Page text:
He Was Moved With Pity
“… his heart was moved with pity for them …”
Jesus has healed a few other people of different infirmities prior to healing the mute person, also described as a “demoniac.” Immediately after Jesus heals him, the ordinary people proclaim “Nothing like this has ever been seen in Israel.” The Pharisees, instead, claim that Jesus commands devils to leave their victims not by the power of God, but by the power of the devil.
The people in the crowd marvel over the fact that neither they nor their ancestors had ever seen anything like this. In other words, they are saying that what Jesus is doing is even greater than the marvels the Lord had done through Moses, who led the Israelites out of Egypt. But then the Pharisees say that Jesus’ power comes from the devil! What a letdown! What dejection this must have caused in the crowd. These poor people—no wonder the Lord has pity on them.
Rather, all of these miracles are a direct sign that Jesus is the Messiah—that he is the one God promised to send: “A prophet like me will the LORD, your God, raise up for you from among your own kinsmen; to him you shall listen” (Dt 18:15). Jesus himself tells John’s followers something similar when they come to ask Jesus if he is the Messiah (see Mt 11:2–6).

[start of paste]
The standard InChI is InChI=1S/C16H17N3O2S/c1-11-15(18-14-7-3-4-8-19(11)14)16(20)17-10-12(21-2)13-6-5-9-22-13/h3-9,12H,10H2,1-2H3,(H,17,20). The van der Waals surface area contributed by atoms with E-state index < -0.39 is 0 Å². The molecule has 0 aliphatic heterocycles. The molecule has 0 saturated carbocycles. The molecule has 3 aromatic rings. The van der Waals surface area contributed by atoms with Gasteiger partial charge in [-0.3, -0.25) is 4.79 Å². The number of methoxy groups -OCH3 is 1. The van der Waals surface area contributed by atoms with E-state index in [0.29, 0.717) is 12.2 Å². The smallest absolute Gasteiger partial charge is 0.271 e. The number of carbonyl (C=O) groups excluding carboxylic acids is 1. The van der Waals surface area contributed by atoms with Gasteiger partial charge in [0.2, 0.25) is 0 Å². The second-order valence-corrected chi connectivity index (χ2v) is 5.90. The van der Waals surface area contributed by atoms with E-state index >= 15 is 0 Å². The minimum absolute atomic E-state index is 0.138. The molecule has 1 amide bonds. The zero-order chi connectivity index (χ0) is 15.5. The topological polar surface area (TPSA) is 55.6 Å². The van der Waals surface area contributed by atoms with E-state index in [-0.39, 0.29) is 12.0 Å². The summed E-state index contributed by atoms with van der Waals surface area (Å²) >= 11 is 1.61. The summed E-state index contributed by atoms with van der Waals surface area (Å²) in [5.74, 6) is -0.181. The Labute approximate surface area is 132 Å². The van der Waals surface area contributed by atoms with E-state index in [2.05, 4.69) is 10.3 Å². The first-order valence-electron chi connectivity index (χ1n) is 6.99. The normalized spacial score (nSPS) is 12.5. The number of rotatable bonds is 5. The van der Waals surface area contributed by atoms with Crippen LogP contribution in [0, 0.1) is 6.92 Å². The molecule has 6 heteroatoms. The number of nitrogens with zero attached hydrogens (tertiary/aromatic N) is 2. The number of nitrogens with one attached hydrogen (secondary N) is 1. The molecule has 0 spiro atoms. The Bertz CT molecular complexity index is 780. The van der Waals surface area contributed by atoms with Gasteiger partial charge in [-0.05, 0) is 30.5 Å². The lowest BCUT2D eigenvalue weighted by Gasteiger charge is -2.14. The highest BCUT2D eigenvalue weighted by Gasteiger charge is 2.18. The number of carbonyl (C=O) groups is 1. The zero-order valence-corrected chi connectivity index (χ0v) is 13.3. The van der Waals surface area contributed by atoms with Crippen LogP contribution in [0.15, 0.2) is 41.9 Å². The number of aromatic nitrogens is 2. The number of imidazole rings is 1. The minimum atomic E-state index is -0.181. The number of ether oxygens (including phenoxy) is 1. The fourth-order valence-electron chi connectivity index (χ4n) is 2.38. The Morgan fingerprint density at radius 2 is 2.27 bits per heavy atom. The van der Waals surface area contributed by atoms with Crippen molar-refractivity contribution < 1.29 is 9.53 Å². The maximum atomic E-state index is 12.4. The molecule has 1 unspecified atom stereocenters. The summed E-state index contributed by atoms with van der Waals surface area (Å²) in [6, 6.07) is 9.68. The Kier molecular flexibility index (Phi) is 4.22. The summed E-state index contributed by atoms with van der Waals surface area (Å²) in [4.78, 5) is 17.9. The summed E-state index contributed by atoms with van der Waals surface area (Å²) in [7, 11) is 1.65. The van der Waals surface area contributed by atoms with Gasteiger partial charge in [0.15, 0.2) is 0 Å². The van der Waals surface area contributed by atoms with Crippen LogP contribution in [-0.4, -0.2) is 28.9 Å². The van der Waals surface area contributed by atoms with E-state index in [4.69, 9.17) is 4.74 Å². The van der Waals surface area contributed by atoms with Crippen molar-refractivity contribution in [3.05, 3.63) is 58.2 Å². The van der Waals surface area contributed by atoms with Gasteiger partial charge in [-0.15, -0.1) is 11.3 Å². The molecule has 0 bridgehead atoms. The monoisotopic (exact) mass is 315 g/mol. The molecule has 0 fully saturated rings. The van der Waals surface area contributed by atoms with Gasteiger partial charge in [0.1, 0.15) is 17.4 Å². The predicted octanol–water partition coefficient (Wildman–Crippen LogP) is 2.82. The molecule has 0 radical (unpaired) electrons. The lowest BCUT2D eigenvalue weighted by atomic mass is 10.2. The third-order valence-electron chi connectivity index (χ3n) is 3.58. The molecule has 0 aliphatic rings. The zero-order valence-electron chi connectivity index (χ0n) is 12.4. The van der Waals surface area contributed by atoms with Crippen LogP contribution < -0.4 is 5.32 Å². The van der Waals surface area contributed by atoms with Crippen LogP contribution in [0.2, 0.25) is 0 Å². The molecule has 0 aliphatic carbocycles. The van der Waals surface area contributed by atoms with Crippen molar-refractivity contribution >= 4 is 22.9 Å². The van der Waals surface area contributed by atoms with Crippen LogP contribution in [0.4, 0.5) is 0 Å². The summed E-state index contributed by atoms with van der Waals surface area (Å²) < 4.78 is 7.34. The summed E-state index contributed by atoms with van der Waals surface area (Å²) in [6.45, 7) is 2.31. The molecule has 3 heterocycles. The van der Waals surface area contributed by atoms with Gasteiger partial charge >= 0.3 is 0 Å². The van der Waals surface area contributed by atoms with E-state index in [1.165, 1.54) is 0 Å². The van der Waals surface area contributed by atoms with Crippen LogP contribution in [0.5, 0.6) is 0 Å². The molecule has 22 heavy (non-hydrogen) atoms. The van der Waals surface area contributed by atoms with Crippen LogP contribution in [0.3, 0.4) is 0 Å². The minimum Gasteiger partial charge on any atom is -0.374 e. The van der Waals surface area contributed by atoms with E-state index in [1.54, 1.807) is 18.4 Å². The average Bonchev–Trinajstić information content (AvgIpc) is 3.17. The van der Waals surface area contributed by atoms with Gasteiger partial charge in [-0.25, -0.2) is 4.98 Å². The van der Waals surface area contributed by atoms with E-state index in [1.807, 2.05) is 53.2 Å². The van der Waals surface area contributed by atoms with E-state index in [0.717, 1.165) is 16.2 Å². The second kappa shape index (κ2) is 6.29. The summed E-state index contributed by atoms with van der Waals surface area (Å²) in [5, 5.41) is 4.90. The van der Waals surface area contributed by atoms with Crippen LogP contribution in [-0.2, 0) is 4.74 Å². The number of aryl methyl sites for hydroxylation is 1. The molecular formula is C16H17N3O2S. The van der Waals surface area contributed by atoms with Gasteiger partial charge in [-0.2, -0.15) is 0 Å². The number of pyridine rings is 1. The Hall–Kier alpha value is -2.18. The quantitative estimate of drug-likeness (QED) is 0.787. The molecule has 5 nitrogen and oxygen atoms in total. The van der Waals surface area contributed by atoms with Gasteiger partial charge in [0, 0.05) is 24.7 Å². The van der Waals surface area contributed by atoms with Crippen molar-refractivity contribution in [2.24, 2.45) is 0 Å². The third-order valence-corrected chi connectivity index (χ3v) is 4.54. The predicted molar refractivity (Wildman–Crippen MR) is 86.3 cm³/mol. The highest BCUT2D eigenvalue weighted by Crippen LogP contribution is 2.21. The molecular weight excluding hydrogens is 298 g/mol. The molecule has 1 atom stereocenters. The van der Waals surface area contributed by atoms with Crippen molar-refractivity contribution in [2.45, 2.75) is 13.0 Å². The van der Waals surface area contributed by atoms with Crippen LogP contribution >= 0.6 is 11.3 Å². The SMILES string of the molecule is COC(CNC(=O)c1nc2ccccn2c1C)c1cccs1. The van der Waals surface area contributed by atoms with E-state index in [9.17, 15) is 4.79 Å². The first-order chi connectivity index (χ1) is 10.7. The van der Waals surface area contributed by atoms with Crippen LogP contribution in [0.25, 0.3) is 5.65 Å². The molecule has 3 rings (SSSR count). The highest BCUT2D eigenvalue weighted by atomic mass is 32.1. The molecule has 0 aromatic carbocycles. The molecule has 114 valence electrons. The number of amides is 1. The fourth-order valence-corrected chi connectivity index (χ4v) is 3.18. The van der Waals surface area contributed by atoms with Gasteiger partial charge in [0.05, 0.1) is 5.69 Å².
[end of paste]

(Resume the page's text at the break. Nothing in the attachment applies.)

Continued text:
The truth is that we ourselves may at times attribute God’s gifts to other sources, such as luck or coincidence. We might even take away the joy of others when they bask in the marvels God has done for them. I think that Jesus’ heart “was moved with pity for them” when he saw the dejection that the crowds must have felt. He recognizes their need, my need, for a shepherd—someone who guides us to true life, God’s life. That Shepherd always takes delight in those he shepherds.
Jesus, I believe that you healed and continue to heal because you are God—the Messiah. But I don’t always recognize that all I am blessed with comes from God. Sometimes I allow myself to believe that I am gifted and blessed for other reasons. This attitude creates a distance between you and me. Help me to allow myself to be guided by you, my Shepherd. By allowing you to shepherd me, I will be healed and will become a healing presence for others. Then I may be among the laborers privileged to have been chosen by your father to work in his harvest. Amen.
Jesus, my shepherd, you have truly blessed me.
Daughters of St. Paul. (2011). Ordinary Grace Weeks 1–17: Daily Gospel Reflections. (M. G. Dateno & M. L. Trouvé, Eds.) (pp. 242–243). Boston, MA: Pauline Books & Media.